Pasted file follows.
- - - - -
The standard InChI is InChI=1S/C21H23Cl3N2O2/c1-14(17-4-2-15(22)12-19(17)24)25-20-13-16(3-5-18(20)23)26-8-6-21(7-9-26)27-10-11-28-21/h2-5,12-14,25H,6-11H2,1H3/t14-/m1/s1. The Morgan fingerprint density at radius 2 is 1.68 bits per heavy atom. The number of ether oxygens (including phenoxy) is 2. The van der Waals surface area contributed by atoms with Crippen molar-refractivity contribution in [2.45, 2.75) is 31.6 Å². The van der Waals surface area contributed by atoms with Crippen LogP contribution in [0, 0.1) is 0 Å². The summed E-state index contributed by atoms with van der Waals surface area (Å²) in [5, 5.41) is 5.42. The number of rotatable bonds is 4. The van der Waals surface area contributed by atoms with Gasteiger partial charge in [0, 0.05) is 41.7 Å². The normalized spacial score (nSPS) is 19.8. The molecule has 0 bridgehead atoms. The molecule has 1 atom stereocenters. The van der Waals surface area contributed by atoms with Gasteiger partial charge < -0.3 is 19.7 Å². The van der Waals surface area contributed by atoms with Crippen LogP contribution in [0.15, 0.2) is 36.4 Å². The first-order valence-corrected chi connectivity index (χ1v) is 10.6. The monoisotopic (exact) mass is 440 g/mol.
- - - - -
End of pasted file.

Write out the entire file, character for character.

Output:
The standard InChI is InChI=1S/C21H23Cl3N2O2/c1-14(17-4-2-15(22)12-19(17)24)25-20-13-16(3-5-18(20)23)26-8-6-21(7-9-26)27-10-11-28-21/h2-5,12-14,25H,6-11H2,1H3/t14-/m1/s1. The Morgan fingerprint density at radius 2 is 1.68 bits per heavy atom. The number of ether oxygens (including phenoxy) is 2. The van der Waals surface area contributed by atoms with Crippen molar-refractivity contribution in [2.45, 2.75) is 31.6 Å². The van der Waals surface area contributed by atoms with Crippen LogP contribution in [0, 0.1) is 0 Å². The summed E-state index contributed by atoms with van der Waals surface area (Å²) in [5, 5.41) is 5.42. The number of rotatable bonds is 4. The van der Waals surface area contributed by atoms with Gasteiger partial charge in [0, 0.05) is 41.7 Å². The normalized spacial score (nSPS) is 19.8. The molecule has 0 bridgehead atoms. The molecule has 1 atom stereocenters. The van der Waals surface area contributed by atoms with Gasteiger partial charge < -0.3 is 19.7 Å². The van der Waals surface area contributed by atoms with Crippen LogP contribution in [0.15, 0.2) is 36.4 Å². The first-order valence-corrected chi connectivity index (χ1v) is 10.6. The monoisotopic (exact) mass is 440 g/mol.